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Bad, Bad Boys - In the Shadow of Leaves
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Bad, Bad Boys
Review of Bad Boys II from the Sydney Morning Herald
By Paul Byrnes
September 18, 2003

He doesn't like it.
But I rather like the review.
Once in a while a movie comes along that has everything and nothing. I'm talking car chases in pretty places, fights between the races and beeyootiful faces. I'm talking Will Smith and Martin Lawrence back together again on the Miami beat, taking the heat, cops you can't defeat, and more dead meat hits the street than, than ... well, a lot, anyway.

I'm no rapper, as you can tell, but I feel I can't properly describe this movie without some recourse to argot. Actually, I feel I can't properly describe this movie. You won't believe me, anyway. I didn't believe some of it myself.

It's a comedy that runs a whopping 146 minutes, destroys more property than the average hurricane and must have cost more than a small war. In fact, it is a small war, but one where collateral damage is the point, not the problem. It's the nastiest, most mean-spirited, cynical Hollywood crap, but it's also pretty funny in parts ...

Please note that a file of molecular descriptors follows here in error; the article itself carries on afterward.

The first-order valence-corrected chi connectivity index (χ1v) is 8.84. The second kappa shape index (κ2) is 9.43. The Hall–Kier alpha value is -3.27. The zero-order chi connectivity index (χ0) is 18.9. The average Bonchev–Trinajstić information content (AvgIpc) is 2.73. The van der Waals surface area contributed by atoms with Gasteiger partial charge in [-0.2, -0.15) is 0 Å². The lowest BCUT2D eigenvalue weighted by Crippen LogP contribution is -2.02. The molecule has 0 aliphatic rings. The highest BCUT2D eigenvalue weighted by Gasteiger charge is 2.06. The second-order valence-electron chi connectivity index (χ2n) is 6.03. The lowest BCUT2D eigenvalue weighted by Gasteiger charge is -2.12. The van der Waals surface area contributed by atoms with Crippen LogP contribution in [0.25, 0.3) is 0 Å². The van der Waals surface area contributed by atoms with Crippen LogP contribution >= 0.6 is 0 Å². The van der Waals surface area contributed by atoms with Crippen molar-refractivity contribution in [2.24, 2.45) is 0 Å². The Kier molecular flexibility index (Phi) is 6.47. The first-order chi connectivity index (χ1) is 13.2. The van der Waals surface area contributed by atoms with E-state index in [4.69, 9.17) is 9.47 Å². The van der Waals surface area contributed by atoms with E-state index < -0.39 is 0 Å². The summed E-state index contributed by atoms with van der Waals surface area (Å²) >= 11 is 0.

The film's violence is a shock, because it's so heartlessly comic, ... It's slapstick with vomit and dead people, or Abbott and Costello for young urban blacks raised on gang warfare. It's not like this audience needs examples of non-lethal conflict resolution, is it?

The film was made by Michael Bay, who made his debut with Bad Boys in 1995. Since then he has directed The Rock, Armageddon and Pearl Harbour, movies that pretty much define what's wrong with Hollywood. Each of these films was bigger and stupider than its predecessor, but Bad Boys II takes a giant leap into the abyss of meaninglessness.

It's almost Zen-like in its emptiness, but so pumped with aggression, speed and the glint of expensive consumer goods that your eyes are dazzled. If you feel like a peek at the decline of Western civilisation, here's your movie.

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